Gandalf and Elrond successfully proposed a hard-sell solution. They did not have to raise their voice, stamp their feet, or even argue against the non-viable, but obvious alternatives! And they did all this with a minimum of resentment on the part of their colleagues. It was a beautiful stroke of influence-type leadership!

But as it is with movie magic, it is harder than it looks! Gandalf and Elrond had to create a genuinely open space for discussion where people were willing to offer their ideas. You can’t do that if people suspect you are being fake. So their interest in other people’s solutions had to be genuine, and very humble. They already knew what had to happen. But they asked anyway. Maybe there was some alternative they missed. Maybe there was a new option available that they’d never seen. So they asked, even if no new ideas were offered that day.

Having thought through the problem, and arrived at a bitter-pill solution, Gandalf and Elrond chose to come curious and sober-minded. The challenge before them was instead: ‘How do we get this council to see what we see, without fighting the hard-to-face facts because they are frightening?’ They pursued the conditions necessary for commitment because anything else would have meant the certain failure of the fellowship.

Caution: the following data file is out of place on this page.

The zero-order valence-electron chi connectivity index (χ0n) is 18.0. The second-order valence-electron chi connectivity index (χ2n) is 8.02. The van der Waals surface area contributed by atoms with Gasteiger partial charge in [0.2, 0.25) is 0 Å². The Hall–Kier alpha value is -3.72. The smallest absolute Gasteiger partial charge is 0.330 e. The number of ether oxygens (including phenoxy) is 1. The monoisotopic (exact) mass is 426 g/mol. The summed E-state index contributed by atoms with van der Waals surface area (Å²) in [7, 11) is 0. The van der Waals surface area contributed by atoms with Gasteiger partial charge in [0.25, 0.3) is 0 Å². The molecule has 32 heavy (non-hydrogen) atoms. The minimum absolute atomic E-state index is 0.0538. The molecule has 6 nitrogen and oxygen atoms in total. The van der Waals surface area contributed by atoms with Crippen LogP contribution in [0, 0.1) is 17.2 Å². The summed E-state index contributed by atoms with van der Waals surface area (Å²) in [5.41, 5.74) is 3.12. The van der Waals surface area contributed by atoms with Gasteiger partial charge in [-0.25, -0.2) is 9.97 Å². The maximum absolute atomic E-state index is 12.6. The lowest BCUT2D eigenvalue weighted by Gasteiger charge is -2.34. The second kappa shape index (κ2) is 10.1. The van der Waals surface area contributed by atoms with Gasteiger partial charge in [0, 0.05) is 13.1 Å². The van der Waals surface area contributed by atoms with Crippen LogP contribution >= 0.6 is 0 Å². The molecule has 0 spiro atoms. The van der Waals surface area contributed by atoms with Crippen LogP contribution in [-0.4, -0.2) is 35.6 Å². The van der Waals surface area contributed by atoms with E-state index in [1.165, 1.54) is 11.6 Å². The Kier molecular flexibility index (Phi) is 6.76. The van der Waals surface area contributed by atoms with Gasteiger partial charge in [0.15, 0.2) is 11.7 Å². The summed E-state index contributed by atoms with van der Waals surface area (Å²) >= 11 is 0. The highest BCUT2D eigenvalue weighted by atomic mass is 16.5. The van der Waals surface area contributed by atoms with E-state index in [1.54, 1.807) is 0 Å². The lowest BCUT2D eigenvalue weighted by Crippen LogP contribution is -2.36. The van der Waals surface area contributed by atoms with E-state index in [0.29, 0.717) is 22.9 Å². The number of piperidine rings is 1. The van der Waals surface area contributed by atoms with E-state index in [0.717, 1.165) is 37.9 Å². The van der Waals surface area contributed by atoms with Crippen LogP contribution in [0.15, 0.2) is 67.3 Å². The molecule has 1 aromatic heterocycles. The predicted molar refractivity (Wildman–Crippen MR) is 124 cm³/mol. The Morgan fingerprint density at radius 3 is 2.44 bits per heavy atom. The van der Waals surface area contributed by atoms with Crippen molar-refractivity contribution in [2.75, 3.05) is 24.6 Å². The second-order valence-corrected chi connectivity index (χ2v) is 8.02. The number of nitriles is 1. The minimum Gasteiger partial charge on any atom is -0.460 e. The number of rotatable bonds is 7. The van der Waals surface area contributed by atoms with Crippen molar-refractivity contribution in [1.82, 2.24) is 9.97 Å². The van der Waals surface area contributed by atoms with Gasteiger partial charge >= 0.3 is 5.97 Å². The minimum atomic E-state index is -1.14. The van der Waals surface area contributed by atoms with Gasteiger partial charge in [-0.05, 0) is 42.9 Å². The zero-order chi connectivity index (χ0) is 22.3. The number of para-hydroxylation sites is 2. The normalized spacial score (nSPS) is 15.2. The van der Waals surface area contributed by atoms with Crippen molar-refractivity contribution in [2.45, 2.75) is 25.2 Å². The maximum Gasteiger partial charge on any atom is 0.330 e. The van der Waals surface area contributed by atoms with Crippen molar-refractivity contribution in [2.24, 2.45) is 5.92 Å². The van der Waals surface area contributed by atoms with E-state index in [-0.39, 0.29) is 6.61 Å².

Elrond never had to lean on his authority as an Elven elder, or king. Gandalf never had to lean on his authority as a wizard. Given that many on the council were noble-born of other races and nations, that wouldn’t have worked well anyway. Instead, this was a victory of influence. The council adopted Elrond’s solution as the path forward, yet he hardly spoke. Indeed much of his work was before the meeting, pulling in the people who would need to act.

Then at the start of the meeting, he just presented the problem to be solved. He allowed everyone had come to understand the core challenge they were really faced with. He left open the chance for a solution he did not anticipate, and for others to augment or object to his plan too. He invited his fellows into the conversation and allowed them to gain the same understanding of the challenge he had. He was patient. And when it came time, his colleagues saw the light of reason in his solution. Rather than resist it as a solution, they immediately turned to discuss whether it could be done. By the end, every member of the fellowship was committed, ring-temptations aside, to the plan. They were convinced of the solution they had to pursue, even knowing how arduous it would be.

There is an old saying that goes: ‘He who is convinced against his will, is of his own opinion still.’ For a bitter-pill solution, unwilling ‘conviction’, if it can be called that, will collapse at the first sign of trouble. But the fellowship instead holds strong despite numerous challenges, including Moria, until the bewitching ring eventually breaks the group. This example has certainly given me a new appreciation for bringing in team members to be full participants in discussions about the ‘hard problems’. I can only hope to live up to the examples set by that wise elven king, and kindly wizard. Though being some 6000 years old has got to give you unfathomable patience, just saying.

Photo Credit to Ergo Zakki on Unsplash